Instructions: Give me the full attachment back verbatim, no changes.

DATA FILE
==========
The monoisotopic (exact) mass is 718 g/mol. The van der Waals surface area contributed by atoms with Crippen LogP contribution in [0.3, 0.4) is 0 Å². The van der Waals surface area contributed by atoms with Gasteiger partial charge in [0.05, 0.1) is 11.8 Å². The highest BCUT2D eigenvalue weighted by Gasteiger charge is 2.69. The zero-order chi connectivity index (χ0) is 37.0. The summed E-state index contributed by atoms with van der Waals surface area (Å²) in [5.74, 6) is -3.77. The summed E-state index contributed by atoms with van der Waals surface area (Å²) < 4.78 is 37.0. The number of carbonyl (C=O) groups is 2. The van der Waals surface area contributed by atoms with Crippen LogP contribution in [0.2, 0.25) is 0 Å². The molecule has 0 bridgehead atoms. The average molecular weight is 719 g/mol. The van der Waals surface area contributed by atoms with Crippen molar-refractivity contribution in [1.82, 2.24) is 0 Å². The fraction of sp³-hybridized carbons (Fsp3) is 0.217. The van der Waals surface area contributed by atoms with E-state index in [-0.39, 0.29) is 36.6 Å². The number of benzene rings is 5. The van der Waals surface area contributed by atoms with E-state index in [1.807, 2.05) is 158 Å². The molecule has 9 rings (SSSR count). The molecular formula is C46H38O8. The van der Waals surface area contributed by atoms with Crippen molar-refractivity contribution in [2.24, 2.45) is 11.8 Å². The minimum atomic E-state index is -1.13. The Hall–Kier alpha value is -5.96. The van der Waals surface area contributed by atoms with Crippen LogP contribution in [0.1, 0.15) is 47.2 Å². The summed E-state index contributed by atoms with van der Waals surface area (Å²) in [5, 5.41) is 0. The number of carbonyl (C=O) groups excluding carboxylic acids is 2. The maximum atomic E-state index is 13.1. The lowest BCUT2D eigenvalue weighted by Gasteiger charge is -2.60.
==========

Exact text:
The monoisotopic (exact) mass is 718 g/mol. The van der Waals surface area contributed by atoms with Crippen LogP contribution in [0.3, 0.4) is 0 Å². The van der Waals surface area contributed by atoms with Gasteiger partial charge in [0.05, 0.1) is 11.8 Å². The highest BCUT2D eigenvalue weighted by Gasteiger charge is 2.69. The zero-order chi connectivity index (χ0) is 37.0. The summed E-state index contributed by atoms with van der Waals surface area (Å²) in [5.74, 6) is -3.77. The summed E-state index contributed by atoms with van der Waals surface area (Å²) < 4.78 is 37.0. The number of carbonyl (C=O) groups is 2. The van der Waals surface area contributed by atoms with Crippen LogP contribution in [0.2, 0.25) is 0 Å². The molecule has 0 bridgehead atoms. The average molecular weight is 719 g/mol. The van der Waals surface area contributed by atoms with Crippen molar-refractivity contribution in [1.82, 2.24) is 0 Å². The fraction of sp³-hybridized carbons (Fsp3) is 0.217. The van der Waals surface area contributed by atoms with E-state index in [-0.39, 0.29) is 36.6 Å². The number of benzene rings is 5. The van der Waals surface area contributed by atoms with E-state index in [1.807, 2.05) is 158 Å². The molecule has 9 rings (SSSR count). The molecular formula is C46H38O8. The van der Waals surface area contributed by atoms with Crippen molar-refractivity contribution in [2.24, 2.45) is 11.8 Å². The minimum atomic E-state index is -1.13. The Hall–Kier alpha value is -5.96. The van der Waals surface area contributed by atoms with Crippen LogP contribution in [0.1, 0.15) is 47.2 Å². The summed E-state index contributed by atoms with van der Waals surface area (Å²) in [5, 5.41) is 0. The number of carbonyl (C=O) groups excluding carboxylic acids is 2. The maximum atomic E-state index is 13.1. The lowest BCUT2D eigenvalue weighted by Gasteiger charge is -2.60.